Few ideas have drawn as much comment over the past several years as intent data. But how many firms are using it — and are they good at it?
Relatively few have put an intent data program into place, but those that have are effective, judging by The Outlook On Intent Data, a study by Ascend2.
On the positive side, 69% rate themselves as somewhat successful at using intent data, and 20% rate it as best in class. Only 11% say they are unsuccessful.
But a mere 15% say their effectiveness has increased significantly in the past 12 months, versus 67% who report moderate improvement. And 18% say it has decreased, 2% significantly.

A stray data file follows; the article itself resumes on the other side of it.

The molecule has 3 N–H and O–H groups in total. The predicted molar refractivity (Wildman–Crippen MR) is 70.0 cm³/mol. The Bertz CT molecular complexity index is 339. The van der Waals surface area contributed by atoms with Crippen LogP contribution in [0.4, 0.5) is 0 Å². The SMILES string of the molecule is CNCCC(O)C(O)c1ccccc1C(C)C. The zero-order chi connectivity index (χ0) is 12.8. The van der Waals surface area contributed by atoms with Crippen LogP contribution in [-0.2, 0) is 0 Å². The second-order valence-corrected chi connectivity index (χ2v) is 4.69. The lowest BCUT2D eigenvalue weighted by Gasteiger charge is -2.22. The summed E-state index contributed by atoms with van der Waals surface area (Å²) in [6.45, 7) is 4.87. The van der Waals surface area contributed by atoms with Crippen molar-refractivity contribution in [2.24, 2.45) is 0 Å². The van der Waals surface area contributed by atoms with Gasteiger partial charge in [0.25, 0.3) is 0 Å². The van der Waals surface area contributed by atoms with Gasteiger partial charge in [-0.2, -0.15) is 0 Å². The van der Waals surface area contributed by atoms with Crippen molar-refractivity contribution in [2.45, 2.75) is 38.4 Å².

Their biggest challenge seems to be deciding on a plan:
Perhaps because of these issues, relatively few firms are fully utilizing intent data:
But budgets are going up: 12% expect their intent data spend to rise by more than 10%, and 42% expect it to increase by up to 10%. Another 40% foresee no change, and 6% are eyeing decreases, with 2% expecting it to decline by more than 10%.
Email is one of the top two most actionable ways to use intent data:
But most are at least hopeful that intent data will help them achieve their marketing strategy goals in the next 12 months:
Of the companies polled, 51% use a combination of in-house and outsourced resources, 44% use in-house resources only, and 5% outsource to a specialist.
Ascend2 surveyed 337 marketers between March 20, 2022 and March 28, 2022. Of these, 25% were B2B, 45% B2C and 30% were B2B and B2C equally combined.
In addition, 64% were in companies with fewer than 50 employees, with 24% in those with 50 to 500 and 12% in firms with more than 500 employees.